As Egypt marks the sixth anniversary of the overthrow of Egyptian President Hosni Mubarak, David Ottaway's new book The Arab World Upended: Revolution and Its Aftermath in Tunisia and Egypt undertakes to track the similarities between the 2011 uprisings in Tunisia and Egypt and the great Western revolutions. It also seeks to explain why the two Arab uprisings experienced such vastly different outcomes and examines the likely enduring legacies of these first two major Arab revolutions of the 21st century on the politics of the entire region.

Q&A with Robin Wright

Wilson Center NOW host and managing editor John Milewski spoke with author and journalist Robin Wright about her thoughts on the Ottaway book and also on the situation in the Middle East post Arab Spring.

John Milewski: What are your general thoughts on David Ottaway’s new book?

Robin Wright: It’s a profound book in that it outlines the trends within Egypt and Tunisia that provoked mass uprisings and that changed the political systems but also created very fragile environments. It’s must reading for anyone who is interested in 2011 and the future of the Arab world.

Milewski: How have things progressed from those early days of the so-called “Arab Spring” to where we are today?

Wright: The essential elements that contributed to the Arab Spring and the uprisings have not changed. Things such as the fact that the majority of populations across the 22 Arab countries, with the exception of Yemen, are now literate. That takes them, in terms of their understanding of the world, politics, society, and economies, beyond their village, their city, and sometimes even their country. They have the tools of technology that are the tools of modernization. Not just the internet, but the wider range of technology.

The fact that there is an acceptance of diversity. A generation ago there was only one television station that was independent of government control, Al Jazeera, which offered people coverage of the major issues of the times in a language they understood with their own priorities reflected in the coverage. Today you have 500 independent satellite television stations in the Arab world and that mere fact that there are diverse religious programs, talk shows, news programs, soap operas, and women’s programs – a whole range of TV programs – means that people accept that there is diversity and that there is not one single path politically and socially. That there is diversity of ideas and that’s acceptable.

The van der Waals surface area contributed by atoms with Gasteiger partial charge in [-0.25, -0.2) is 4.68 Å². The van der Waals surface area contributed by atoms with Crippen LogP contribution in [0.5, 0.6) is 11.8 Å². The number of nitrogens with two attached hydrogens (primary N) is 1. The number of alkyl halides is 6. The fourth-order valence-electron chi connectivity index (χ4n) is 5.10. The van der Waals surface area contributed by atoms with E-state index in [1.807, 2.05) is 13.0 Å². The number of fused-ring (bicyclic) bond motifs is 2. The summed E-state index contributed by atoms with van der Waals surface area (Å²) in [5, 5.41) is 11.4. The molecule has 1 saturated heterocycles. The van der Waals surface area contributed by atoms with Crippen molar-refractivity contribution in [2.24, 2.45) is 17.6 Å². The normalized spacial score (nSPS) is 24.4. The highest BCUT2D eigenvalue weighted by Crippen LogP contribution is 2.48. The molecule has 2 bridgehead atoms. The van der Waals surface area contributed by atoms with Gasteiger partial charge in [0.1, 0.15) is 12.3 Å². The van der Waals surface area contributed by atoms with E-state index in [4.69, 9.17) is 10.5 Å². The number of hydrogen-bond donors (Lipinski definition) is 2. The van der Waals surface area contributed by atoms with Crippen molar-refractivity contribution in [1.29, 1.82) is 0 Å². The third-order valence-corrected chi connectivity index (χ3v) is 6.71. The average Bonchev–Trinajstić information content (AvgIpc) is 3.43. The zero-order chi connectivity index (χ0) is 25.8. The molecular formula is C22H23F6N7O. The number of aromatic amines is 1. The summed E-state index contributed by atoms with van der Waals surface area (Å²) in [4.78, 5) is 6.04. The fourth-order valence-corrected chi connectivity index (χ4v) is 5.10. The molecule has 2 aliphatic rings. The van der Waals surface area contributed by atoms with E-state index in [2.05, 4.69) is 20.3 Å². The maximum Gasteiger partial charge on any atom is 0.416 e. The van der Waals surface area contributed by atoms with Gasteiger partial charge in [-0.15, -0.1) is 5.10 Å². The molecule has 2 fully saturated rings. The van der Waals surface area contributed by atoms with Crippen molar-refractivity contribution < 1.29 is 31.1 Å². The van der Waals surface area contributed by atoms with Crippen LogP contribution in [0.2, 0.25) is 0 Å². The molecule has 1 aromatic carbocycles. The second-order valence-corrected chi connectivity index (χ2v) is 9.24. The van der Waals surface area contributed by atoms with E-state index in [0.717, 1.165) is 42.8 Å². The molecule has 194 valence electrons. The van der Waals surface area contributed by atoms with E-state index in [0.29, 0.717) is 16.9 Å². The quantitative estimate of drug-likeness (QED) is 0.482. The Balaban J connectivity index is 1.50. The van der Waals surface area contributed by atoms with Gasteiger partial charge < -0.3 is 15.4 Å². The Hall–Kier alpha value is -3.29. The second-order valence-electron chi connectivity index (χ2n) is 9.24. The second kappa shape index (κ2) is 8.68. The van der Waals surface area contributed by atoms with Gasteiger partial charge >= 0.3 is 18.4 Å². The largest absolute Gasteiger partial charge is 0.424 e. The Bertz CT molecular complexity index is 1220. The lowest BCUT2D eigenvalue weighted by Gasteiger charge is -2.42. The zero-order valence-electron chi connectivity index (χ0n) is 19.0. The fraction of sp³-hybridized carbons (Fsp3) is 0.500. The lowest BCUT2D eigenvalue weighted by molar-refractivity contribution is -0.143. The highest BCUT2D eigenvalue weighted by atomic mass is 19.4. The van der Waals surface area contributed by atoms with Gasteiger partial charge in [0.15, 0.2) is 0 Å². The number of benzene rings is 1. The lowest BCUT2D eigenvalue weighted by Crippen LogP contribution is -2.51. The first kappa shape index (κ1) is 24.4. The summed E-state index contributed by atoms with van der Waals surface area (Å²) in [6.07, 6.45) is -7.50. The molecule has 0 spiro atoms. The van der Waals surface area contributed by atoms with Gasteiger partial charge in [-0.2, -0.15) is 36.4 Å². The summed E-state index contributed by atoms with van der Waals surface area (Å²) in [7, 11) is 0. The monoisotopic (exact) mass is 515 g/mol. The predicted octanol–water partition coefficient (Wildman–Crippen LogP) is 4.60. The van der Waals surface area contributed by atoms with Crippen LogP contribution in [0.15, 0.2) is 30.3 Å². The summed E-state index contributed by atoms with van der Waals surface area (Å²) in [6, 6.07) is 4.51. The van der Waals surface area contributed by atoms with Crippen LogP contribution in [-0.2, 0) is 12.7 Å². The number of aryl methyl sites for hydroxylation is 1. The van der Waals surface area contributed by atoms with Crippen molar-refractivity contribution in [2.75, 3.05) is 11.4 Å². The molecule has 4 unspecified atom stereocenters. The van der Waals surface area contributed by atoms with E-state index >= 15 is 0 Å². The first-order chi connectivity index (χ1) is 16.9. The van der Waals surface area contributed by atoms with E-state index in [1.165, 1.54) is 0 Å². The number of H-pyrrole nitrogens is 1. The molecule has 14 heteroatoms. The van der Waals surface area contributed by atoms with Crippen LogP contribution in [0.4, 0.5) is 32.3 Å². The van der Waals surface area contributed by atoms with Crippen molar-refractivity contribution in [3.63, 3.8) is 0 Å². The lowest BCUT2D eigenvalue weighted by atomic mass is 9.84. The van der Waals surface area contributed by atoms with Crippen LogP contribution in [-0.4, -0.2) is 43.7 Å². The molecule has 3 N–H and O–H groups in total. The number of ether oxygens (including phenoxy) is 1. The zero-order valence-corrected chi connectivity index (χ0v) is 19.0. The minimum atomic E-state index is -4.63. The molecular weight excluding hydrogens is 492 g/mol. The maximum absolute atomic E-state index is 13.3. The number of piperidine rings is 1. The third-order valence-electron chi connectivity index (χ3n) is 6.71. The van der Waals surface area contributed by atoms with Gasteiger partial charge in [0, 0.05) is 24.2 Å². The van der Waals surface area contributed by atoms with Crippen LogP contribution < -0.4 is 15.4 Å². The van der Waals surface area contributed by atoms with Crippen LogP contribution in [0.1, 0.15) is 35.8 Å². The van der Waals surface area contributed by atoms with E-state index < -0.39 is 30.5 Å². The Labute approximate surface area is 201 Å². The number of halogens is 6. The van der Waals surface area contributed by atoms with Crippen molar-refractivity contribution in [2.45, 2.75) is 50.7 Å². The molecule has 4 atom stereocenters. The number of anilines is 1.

And so those factors are still defining what happens in the region.

The problems are a lack of leadership and that the youth who took to the streets in 2011 didn’t have the political parties, the resources, or the networks to create alternatives. So you’ve seen a kind of vacuum and as a result in Egypt you’ve seen the emergence of a former field marshal as president. Egypt has gone through two military coups. I don’t think we’ve seen the revolution. I think that’s yet to come.

In Tunisia you have a huge gap in the government’s ability to deliver and as a result a lot of those young people who are college graduates and who do have education have expectations that aren’t being met. Dashed expectations make for volatile environments. So the uprisings are still playing out and it may get more disorderly before we establish a new order that is viable long term.

Milewski: Would it be accurate the say that your answer contains a significant sense of optimism even in the face of enormous challenges?

Wright: Absolutely. I think that the short term is going to be messy, far messier than it’s been so far. But you can’t separate the Middle East from the broader trends worldwide over the last 40 years. Whether it’s the end of apartheid, minority rule in Africa, or the end of military dictatorships in Latin America --- yes we’ve had some roll backs in Venezuela --- but the trend moves forward. The end of communism in Eastern Europe and the Soviet Union even though we have Vladimir Putin, a former communist in power. The fact is that there are opposition movements even under extraordinary pressure. You’ve seen openings of political systems and the push for inclusion in society and politics and the economy. People want to feel represented and that’s the beginning of a broader trend. The Middle East is part and parcel of this historic turning point in human history and we shouldn’t try to isolate it. 


  • David Ottaway

    David Ottaway

    Middle East Fellow
    Middle East Specialist and Former Washington Post Correspondent
  • Robin Wright

    Robin Wright

    USIP-Wilson Center Distinguished Fellow
    Journalist and author/editor of eight books, and contributing writer for The New Yorker
  • Henri J. Barkey

    Former Director, Middle East Program